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I was not raised in the Mennonite church; I came to it later in life. It was primarily the commitment to nonviolence that drew me in, though I soon learned that there is more to like about being a Mennonite than that.

One of the things I admire about Mennonites is their respect for history. Mennonites remember. They tell and retell their stories, so that even new transplants like me come to consider them their own.

This is especially true of the stories of the martyrs of the 16th century. They remain central to Mennonite identity. These stories both reflect and shape the way Mennonites understand their relationship to the world around them. Through their telling, Mennonites learned to be wary of the state—and of other Christians as well. 

Over the centuries that wariness has faded, particularly in terms of our relationship to the broader Christian church. Mennonites are much more ecumenically engaged than was once the case. But we still think of ourselves as being in and not of the world, as separate from the world around us. That separation was once marked by language, clothing, and communal living. While those distinctions remain among the most conservative Mennonites, others have left those distinctions behind. We now speak and look and live like our neighbors. We fit in.

In my opinion, the loss of those external markers has blurred the boundaries. Along with much of the rest of the U.S. church, we have become quite comfortable in our identity as citizens—and less clear about how that identity differs from that of being a Jesus-follower.

These questions of separateness and identity come to mind when reading this Sunday’s Gospel reading. Jesus tells Nicodemus that entering the reign of God requires “being born from above.” One must be born a second time.

The first birth was one of the flesh, and what is born of the flesh remains flesh. The second birth, however, comes through water and Spirit. What is born of the Spirit is spirit. This second birth, then, changes everything. The one who is born of the Spirit is no longer identified only by her human, fleshly, parents. She is identified as a child of the Spirit. And from that moment on, her allegiance and obedience are given to the Spirit, even if that means leaving her human family behind.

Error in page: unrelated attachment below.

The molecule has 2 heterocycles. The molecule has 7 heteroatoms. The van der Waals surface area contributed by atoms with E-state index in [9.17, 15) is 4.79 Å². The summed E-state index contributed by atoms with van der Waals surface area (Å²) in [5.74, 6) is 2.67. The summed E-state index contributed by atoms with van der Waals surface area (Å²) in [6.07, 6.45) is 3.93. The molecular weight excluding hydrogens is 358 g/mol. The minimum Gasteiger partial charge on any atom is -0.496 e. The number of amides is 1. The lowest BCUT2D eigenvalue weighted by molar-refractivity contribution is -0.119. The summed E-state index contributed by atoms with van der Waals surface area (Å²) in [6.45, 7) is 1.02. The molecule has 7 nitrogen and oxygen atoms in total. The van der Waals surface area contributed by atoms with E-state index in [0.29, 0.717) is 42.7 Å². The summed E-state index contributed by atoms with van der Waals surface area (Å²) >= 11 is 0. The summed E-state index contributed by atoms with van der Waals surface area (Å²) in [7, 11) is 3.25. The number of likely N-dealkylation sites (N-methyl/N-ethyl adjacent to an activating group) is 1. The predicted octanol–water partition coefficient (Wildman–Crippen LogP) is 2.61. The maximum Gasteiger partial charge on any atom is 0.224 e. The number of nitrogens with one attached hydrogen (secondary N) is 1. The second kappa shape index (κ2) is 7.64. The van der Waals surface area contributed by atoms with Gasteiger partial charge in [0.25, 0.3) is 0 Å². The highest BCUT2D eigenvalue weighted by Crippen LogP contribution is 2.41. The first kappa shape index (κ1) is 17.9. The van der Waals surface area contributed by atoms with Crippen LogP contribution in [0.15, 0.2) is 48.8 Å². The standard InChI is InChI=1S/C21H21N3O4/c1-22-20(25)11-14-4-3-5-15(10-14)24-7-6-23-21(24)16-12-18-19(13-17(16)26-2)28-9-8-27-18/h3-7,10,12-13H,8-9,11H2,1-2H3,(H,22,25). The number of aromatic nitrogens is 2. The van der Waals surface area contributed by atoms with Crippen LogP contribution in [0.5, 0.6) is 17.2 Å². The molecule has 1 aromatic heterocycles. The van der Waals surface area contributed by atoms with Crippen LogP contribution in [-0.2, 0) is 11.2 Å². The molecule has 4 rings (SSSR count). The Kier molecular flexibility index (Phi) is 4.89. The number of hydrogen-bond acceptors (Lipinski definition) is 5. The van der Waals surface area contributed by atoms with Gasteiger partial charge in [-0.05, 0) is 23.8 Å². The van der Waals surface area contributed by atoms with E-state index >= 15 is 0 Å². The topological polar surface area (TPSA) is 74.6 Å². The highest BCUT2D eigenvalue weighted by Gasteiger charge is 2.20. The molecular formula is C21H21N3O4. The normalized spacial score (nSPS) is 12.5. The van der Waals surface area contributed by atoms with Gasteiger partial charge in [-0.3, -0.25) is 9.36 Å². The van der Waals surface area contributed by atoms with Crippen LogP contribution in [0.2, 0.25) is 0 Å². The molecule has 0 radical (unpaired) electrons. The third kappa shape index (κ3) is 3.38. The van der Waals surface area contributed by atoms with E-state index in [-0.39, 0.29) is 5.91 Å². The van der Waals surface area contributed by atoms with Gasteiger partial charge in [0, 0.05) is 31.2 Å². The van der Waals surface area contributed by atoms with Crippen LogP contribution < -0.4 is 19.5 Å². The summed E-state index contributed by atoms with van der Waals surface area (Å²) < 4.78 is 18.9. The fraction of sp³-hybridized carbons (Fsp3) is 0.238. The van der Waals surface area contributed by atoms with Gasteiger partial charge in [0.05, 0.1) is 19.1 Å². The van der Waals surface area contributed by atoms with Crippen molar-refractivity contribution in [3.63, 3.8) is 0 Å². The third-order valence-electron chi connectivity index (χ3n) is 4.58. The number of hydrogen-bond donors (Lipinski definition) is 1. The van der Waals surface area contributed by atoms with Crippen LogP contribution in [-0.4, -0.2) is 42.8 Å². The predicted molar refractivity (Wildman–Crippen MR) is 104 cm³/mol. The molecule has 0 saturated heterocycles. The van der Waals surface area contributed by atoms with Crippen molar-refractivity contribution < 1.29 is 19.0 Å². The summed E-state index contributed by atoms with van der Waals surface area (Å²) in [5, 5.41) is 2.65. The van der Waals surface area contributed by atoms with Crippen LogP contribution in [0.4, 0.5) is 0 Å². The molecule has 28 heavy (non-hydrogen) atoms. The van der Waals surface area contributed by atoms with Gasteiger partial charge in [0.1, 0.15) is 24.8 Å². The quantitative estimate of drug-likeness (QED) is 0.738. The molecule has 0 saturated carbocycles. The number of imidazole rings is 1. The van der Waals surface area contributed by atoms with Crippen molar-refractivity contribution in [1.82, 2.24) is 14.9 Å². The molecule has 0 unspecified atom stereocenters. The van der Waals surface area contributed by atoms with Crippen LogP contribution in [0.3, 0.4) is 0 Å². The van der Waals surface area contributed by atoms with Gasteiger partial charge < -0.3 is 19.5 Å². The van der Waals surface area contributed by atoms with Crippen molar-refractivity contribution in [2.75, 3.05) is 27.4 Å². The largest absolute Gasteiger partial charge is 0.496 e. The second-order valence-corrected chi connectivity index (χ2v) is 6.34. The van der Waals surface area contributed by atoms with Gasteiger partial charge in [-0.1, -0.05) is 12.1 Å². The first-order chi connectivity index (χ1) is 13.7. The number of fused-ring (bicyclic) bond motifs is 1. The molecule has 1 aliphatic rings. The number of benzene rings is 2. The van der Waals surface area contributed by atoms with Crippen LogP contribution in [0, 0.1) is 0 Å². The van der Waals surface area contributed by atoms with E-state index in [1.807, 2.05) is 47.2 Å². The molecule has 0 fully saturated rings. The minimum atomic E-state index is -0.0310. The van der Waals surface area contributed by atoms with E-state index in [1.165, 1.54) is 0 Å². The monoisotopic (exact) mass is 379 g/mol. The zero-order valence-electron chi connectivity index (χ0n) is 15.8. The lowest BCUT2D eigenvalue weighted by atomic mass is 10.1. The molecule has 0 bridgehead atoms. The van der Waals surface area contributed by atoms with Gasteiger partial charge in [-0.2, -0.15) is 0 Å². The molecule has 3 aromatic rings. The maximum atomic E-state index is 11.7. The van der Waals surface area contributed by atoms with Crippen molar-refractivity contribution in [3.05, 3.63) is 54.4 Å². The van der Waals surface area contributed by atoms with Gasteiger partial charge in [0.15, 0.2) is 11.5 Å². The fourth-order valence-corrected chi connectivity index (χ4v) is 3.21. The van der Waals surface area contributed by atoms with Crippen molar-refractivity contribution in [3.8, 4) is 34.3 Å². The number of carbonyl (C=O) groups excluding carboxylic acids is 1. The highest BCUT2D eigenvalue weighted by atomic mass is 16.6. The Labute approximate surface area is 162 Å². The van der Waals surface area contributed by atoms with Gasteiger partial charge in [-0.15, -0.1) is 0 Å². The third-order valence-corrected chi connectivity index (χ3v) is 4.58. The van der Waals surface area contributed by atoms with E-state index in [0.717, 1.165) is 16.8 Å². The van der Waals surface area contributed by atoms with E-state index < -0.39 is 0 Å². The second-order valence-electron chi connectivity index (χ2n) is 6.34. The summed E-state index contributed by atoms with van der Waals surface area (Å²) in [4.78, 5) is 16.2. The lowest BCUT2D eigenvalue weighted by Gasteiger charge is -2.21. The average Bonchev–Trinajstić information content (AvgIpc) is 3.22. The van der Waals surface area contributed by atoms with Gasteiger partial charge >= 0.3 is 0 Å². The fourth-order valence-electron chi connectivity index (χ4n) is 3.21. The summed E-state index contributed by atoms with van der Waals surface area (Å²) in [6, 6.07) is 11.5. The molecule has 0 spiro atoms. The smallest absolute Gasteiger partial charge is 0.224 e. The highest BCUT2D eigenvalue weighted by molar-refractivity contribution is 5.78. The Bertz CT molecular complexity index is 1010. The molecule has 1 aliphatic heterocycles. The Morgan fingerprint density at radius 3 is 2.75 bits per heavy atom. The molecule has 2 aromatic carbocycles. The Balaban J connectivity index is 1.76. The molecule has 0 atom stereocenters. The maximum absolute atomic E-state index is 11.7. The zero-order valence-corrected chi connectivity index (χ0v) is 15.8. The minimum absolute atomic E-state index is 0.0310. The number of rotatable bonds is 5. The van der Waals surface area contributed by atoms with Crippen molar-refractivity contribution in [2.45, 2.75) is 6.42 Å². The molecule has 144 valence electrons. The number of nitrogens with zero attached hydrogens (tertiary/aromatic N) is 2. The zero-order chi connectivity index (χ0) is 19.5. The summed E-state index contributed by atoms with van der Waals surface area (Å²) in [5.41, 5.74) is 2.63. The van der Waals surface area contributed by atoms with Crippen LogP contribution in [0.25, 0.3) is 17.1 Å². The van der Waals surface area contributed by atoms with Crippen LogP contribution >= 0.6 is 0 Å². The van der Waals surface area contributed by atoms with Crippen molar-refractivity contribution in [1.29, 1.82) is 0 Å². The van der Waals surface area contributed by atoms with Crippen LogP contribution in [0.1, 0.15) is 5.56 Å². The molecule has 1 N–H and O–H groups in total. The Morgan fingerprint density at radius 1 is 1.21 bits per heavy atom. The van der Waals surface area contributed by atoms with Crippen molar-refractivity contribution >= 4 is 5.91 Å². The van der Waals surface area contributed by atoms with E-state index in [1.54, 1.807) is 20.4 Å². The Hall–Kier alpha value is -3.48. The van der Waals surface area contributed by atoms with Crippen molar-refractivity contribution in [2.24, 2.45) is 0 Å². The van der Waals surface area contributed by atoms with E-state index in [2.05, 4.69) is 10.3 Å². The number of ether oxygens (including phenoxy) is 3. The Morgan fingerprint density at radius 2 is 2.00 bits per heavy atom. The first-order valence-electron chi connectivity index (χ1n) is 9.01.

What Jesus is describing is a radical disjuncture, a breaking with what came before in order to enter into the future God is creating. As a Mennonite, I understand that exchange as being much more than a change of mind or a reordering of my theology. Having been born again, I am no longer who I once was. I am a new creation—and not only in that moment of rebirth, but forever. From that moment on, I am called to live differently, to behave differently, than I once did. I am called to be different from the world around me, from the old way of being in that world. I am called to not only be born of the Spirit, but to then live in the Spirit.

Living in the Spirit means loving God with our whole selves, and loving our neighbors as ourselves. It means learning to love our enemies, and to resist evildoers by turning the other cheek. It means caring for those who are marginalized by the world, and doing what we can to bring justice to the oppressed. And that’s just the beginning.

Life among the Mennonites has helped me see that what Jesus is talking about in John 3 is exchanging one life for another. Remaining in the world, but no longer being of the world. Loving the world and seeking its peace, but not surrendering ourselves to the powers that be. Naming Jesus as Lord, not Caesar. As people born of the Spirit from above, we are called to live in ways that reveal who our true Parent is.

Ron Adams

Ron Adams is lead pastor of Landisville Mennonite Church in Pennsylvania.

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